Wednesday, May 23, 2007

More Celebrity Deaths (May 23, 2007)

Just kidding, it's another Buffy Wednesday post.

The Captain and I had something of a disagreement about "Buffy" this week. I really want to watch as few episodes at a time as possible, and he feels quite the opposite. For me, watching only a single one last week was great, though I would prefer two. But when I arrived at tyranist's house, he had brought out his Holocaust calendar and had blacked out the square for last Wednesday, writing "Never Again" in block letters in the margins.

He wants to watch as many as we can, since it's fun right now, we're both really into the show, and since our time is limited (and he reminded me that we're not even halfway through the series). His attitude is logical and he may well be right, but I just wanted to stretch it out as loooooong as possible.

That's just something that I do. I'm sure I'll still be reading "Harry Potter and the Hiccoughing Pubic Lice" two weeks after I start it, because dammit, I'll only get one chance to read it for the first time.

So, we watched our normal two episodes of BTVS: "Lovers Walk" and "The Wish." And then tyranist convinced me to watch a third episode, "Amends." All three were good and I was satiated. But then tyranist insisted we watch a fourth, "Gingerbread." I refused and complained and pouted and tried to get him to listen to reason, but finally, the Captain decreed that either we'd watch it together or he'd just watch it by himself.

Perhaps he doesn't realise that I'm now going to be writing till the wee small hours of the morning, when the whole wide world is fast asleep. Damn you, tyranist. And damn you, Joss Whedon.

So, "Lovers Walk." A good title, and I can't figure out if there's a pun in there or not, but I'm okay with it either way. This episode gives us closure on pretty much every romantic relationship going, and hey, Spike's back too!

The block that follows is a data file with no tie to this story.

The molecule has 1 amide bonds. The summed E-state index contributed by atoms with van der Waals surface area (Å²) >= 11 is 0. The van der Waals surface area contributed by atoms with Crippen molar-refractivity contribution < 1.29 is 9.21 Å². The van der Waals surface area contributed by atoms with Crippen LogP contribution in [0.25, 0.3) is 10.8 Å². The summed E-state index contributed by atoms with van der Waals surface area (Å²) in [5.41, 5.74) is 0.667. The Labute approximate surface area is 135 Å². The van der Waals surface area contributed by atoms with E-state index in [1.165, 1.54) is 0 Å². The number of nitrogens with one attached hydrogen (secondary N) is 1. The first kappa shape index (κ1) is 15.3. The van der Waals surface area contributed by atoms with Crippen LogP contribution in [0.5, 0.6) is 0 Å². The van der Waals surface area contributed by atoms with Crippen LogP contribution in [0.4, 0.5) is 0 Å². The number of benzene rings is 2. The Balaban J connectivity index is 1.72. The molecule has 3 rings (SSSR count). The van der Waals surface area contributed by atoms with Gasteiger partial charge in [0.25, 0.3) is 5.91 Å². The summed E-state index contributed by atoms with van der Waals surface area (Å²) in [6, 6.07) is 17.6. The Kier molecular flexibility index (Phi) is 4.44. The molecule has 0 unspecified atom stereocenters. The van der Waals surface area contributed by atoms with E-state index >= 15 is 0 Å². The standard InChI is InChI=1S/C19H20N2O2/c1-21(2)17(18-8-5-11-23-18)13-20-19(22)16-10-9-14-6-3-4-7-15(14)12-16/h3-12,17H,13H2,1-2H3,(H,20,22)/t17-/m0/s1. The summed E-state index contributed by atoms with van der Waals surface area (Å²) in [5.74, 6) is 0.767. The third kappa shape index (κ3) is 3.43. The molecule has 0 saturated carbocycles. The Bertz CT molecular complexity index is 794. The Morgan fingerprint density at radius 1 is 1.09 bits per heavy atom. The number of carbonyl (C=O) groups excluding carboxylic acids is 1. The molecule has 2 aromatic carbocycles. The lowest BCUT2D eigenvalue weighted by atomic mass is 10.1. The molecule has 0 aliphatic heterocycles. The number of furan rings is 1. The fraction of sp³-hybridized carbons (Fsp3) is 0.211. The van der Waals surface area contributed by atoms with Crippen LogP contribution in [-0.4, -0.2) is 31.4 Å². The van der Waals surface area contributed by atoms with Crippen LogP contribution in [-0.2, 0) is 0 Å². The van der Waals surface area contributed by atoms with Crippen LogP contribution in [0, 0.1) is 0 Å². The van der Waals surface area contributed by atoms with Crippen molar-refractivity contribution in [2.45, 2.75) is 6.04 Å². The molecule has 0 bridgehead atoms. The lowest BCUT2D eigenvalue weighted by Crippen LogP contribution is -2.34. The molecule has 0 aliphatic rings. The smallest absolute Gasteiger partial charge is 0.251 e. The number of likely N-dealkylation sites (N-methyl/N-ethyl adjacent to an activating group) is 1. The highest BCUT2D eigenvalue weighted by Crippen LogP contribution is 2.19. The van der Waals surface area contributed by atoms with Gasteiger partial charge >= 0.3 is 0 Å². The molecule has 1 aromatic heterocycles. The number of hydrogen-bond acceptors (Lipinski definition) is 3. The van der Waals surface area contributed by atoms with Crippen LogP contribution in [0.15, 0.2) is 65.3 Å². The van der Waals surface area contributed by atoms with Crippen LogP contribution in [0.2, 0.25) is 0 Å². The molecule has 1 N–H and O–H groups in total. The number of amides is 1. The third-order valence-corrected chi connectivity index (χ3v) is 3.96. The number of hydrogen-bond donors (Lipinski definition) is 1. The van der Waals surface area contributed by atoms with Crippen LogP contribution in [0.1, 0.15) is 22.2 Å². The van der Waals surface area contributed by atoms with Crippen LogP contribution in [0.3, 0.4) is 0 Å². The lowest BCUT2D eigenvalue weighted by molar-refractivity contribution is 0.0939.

But Spike returns to Sunnydale a broken shell of a man. Seems that since last season, Drusilla dumped him down in Brazil (for a gooey demon, no less), and now he's a drunken sot, and a sad one too. Giles hightails it out of the episode (tyranist said, "Oh, Giles is off shooting a movie somewhere, so he couldn't make it" when Willow asked where he was), so he's gone for the moments when the gang would most need him.

Also, Buffy did well enough on her SATs to be able to go to any college she wants. Suddenly everyone's telling her she ought to take off and leave for greener pastures (except Angel, who still seems to harbour hopes that they'll live happily ever after). This may be the only show of the four we watched where Angel keeps his shirt on, but Buffy insists that the two of them are now just friends.*

Willow and Oz seem to be making some kind of romantic progress (he gets her a witch Pez dispenser, which shouldn't be as great as it is, but hey, it was pretty damn great), but she's still got that thing with Xander. I'm not really sure what that "thing" is, since it's clear it's not sex, but it seems to be more than just hitting each other with pillows and talking on the phone. Nevertheless, Willow thinks she should just cast the spell version of saltpeter on the two of them, so their attraction will go away once and for all.

Spike discovers Willow preparing her anti-love spell and kidnaps both her and Xander (who takes quite a knock to the head). Spike threatens Willow (rather villianously) into making a spell to make Drusilla love him again, but she requires more ingredients, and Spike leaves them locked in together.